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Fertil Steril. 2002 May;77(5):883-8.

Ethical issues in biomedical publications.

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Mayo Clinic and Mayo Medical School, Rochester, Minnesota, USA.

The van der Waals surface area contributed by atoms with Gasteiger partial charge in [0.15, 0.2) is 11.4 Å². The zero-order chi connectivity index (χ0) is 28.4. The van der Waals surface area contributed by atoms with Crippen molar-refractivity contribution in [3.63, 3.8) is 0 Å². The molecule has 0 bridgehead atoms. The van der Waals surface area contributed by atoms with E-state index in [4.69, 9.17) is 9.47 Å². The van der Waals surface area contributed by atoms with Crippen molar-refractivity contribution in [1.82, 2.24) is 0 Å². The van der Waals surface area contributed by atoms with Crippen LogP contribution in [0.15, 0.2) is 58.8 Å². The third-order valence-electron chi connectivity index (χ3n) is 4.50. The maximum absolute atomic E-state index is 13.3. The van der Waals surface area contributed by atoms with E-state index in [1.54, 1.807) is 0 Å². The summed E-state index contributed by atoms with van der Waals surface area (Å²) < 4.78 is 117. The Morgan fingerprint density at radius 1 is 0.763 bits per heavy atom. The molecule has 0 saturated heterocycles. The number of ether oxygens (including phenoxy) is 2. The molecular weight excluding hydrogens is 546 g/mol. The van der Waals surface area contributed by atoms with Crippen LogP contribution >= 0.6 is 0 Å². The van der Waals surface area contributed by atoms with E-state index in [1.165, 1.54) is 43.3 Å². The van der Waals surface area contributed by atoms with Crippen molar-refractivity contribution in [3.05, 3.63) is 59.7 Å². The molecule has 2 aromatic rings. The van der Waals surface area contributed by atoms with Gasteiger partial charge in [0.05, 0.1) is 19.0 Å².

Peer-reviewed biomedical journals are expected to publish accurate and important information. In the process, numerous ethical issues may arise from within both the editorial and research communities. This paper will focus on four general ethical issues-authorship, peer review, duplicate or repetitive publication, and conflict of interest. Issues of authorship include multiple authorship, misconduct among coauthors, guest and honorary authorship, order of authorship, and credit for those not qualifying for authorship. Peer review attempts to ensure that what is published is valid. Peer review ethical issues include confidentiality of the manuscript, potential editor and reviewer bias, and conflict of interest on the part of the reviewer. Duplicate or repetitive publication, in which the same information is reported two or more times, can damage a journal's reputation for publishing new and important information and can waste its resources. Conflicts of interest, in which financial and personal considerations may affect the investigator's personal judgment, can seriously damage the integrity of the author and of the journal. Increased awareness of these ethical issues should stimulate everyone to take an active role in promulgating and enforcing the highest ethical standards in biomedical publications.

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